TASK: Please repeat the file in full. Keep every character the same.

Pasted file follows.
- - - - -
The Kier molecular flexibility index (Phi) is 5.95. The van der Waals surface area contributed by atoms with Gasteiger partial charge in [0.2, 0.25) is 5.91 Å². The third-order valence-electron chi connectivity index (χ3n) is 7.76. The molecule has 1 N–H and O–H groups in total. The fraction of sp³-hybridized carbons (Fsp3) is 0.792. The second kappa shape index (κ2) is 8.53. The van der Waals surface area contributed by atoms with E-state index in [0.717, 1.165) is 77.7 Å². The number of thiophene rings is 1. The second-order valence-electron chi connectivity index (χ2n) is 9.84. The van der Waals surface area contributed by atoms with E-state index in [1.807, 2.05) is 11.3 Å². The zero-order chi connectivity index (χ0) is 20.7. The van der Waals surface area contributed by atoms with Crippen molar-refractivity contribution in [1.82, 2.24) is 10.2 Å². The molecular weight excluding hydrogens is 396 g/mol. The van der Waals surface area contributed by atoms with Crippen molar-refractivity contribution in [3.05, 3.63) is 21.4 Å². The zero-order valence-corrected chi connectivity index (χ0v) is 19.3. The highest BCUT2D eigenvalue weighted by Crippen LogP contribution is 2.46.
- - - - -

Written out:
The Kier molecular flexibility index (Phi) is 5.95. The van der Waals surface area contributed by atoms with Gasteiger partial charge in [0.2, 0.25) is 5.91 Å². The third-order valence-electron chi connectivity index (χ3n) is 7.76. The molecule has 1 N–H and O–H groups in total. The fraction of sp³-hybridized carbons (Fsp3) is 0.792. The second kappa shape index (κ2) is 8.53. The van der Waals surface area contributed by atoms with E-state index in [0.717, 1.165) is 77.7 Å². The number of thiophene rings is 1. The second-order valence-electron chi connectivity index (χ2n) is 9.84. The van der Waals surface area contributed by atoms with E-state index in [1.807, 2.05) is 11.3 Å². The zero-order chi connectivity index (χ0) is 20.7. The van der Waals surface area contributed by atoms with Crippen molar-refractivity contribution in [1.82, 2.24) is 10.2 Å². The molecular weight excluding hydrogens is 396 g/mol. The van der Waals surface area contributed by atoms with Crippen molar-refractivity contribution in [3.05, 3.63) is 21.4 Å². The zero-order valence-corrected chi connectivity index (χ0v) is 19.3. The highest BCUT2D eigenvalue weighted by Crippen LogP contribution is 2.46.